13. Take an introduction to permaculture class, or read up on permaculture. Toby Hemenway’s book _Gaia’s Garden:An Introduction to Home-Scale Permaculture_ is an excellent start. Begin replacing ornamental plants with edibles that are also beautiful.
14. If you are concerned with having to grow much of your food and don’t have a lot of space, prioritize root crops, especially potatoes and sweet potatoes (sweet potatoes can be grown in much of the northern half of America), rather than small grains, and beans, instead of meats. The people at Ecology Action, who have done more than almost anyone to figure out how to grow the most food in the least space recommend that 60% of your land be in cover crops, 30% in root crops and 10% in everything else.
15. Grow only or mostly open pollinated varieties of plants and practice seed saving. It may take some experimentation to find suitable varieties, but the security of saving your own seed is worth it. Seed saving does take practice, so start early. Check out Suzanne Ashworth’s _Seed to Seed_ for ideas, but beans and peas are an excellent starting place. Overwintering biennials like carrots and cabbage is easier than it sounds, so don’t assume you can’t save such seed. Join Seed Savers Exchange www.seedsavers.org
16. Connect with local garden clubs and beautification projects, and encourage them consider replacing street trees and public landscaping with edible trees and shrubs.
17. Start a new trend. Grow food plants in the shape of a V, or spelling out “Victory.” Bring back the Victory Garden!! Encourage victory gardens in your neighborhood.
18. Encourage your local religious community to reconnect with the agrarian roots of your faith. Every religion has harvest and planting rituals, traditions associated with spring and rebirth, etc… Create special gardens for religious holidays and community festivals to grow some of the food to be used in these. Share it publically, or donate it to the poor in your community.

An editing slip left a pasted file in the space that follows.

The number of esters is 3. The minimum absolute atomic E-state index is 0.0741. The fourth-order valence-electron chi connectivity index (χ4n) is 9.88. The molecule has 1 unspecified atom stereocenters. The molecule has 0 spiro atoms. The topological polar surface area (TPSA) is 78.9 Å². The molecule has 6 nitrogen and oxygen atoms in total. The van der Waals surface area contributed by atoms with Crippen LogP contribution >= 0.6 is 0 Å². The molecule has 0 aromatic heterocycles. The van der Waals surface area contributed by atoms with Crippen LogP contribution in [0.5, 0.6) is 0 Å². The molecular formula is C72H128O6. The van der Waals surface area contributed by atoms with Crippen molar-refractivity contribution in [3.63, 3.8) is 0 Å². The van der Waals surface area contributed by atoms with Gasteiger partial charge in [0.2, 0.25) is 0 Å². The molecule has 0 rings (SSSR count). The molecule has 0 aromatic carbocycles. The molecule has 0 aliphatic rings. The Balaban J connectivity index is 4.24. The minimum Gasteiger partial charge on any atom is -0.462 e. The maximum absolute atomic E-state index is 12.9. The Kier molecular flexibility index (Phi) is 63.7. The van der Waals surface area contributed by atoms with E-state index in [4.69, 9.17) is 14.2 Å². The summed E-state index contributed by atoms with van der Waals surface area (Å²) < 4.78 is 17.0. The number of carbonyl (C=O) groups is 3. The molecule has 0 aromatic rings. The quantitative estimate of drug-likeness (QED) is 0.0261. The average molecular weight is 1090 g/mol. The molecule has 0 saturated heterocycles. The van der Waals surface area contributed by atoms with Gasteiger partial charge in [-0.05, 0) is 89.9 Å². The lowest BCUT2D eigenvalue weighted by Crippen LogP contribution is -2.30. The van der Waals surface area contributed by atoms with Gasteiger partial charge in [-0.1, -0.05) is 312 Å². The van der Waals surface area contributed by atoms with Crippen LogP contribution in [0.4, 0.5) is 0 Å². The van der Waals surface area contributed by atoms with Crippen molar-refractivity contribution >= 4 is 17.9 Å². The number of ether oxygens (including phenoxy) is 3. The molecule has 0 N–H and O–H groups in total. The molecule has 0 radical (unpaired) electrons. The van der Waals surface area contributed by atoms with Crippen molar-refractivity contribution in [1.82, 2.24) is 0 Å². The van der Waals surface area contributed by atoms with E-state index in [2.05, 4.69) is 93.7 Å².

19. Make compost tea out of your weeds. Many weeds contain useful trace minerals, and they’ve already absorbed some of your soil fertility. Dump them in a bucket of water, allow it to sit for a couple of days, and then fertilize plants.
20. Urine is sterile, and a person’s yearly output can provide a good part of the fertility for 1/2 acre. Pee in a bucket, jar or commode, and fertilize your garden with liquid gold, diluted 1 part pee to 10 parts water.
21. Encourage useful plant volunteers, and learn to propagate more plants by cuttings, layering and grafting. Plant your extras, or share them with neighbors and friends.
22. Many unusual fruit trees have few pests or disease issues, unlike some of the more common varieties. Consider trying pawpaws, medlars and quinces as well as apples, peaches and plums.
23. Barter your gardening skills, or offer them as gifts. Off er to put in a food garden for your neighbor, either in trade for something or as a gift, perhaps for an anniversary or child’s birthday. Or ask a neighbor to do you a favor, and let you garden on some spare lawn in exchange for help maintaining the property. Do whatever you have to get people growing food, even if it is a little sneaky.
24. Now is the time to get comfortable with season extension techniques to keep your supply of fresh food going as long as possible. Build a greenhouse or a strawbale coldframe. Put up floating row covers or a hoophouse.
25. Grow some food for your animals in your garden. Alfalfa, root crops, even wheat are easy to grow in garden beds, and the animals can sometimes even harvest them themselves.
26. Make sure your animals have updated vaccinations, in case the time comes when you are unable to revaccinate. Try and get 3 year rabies boosters when possible. Plan to keep pets indoors or contained if disease outbreaks in animals occur.
27. Shredded newspaper makes good animal bedding, as do dried leaves and even dried weeds. You don’t have to depend on purchased shavings or hay for your animals.
28. If you are attempting to get chickens in an area that hasn’t had them before, talk to your neighbors
first. Ideally, bring samples of beautiful fresh eggs and the baked goods that come with them. Approach your zoning commission after you’ve gotten the support of those around you.
29. Some small varieties of sheep and goats are appropriate for even suburban lots. You might convinceneighbors by offering to graze the animals on untended marginal areas that make the neighborhood look messy, or by letting goats clean up brush on other properties.
30. Spay and neuter any animals you do not intend to breed. Hard times are tough on animals, and we can expect proliferation of hungry, unwanted pets.
31. Consider training your dog to “go with” your children – train the dog to stay with your kids at all times when commanded, as an added measure of security. Or perhaps teach the dog to fetch small objects, guard animals or even dig holes for planting trees and perennials. Everything you can do to make your animals more functional will help you. Feel free to try it with cats.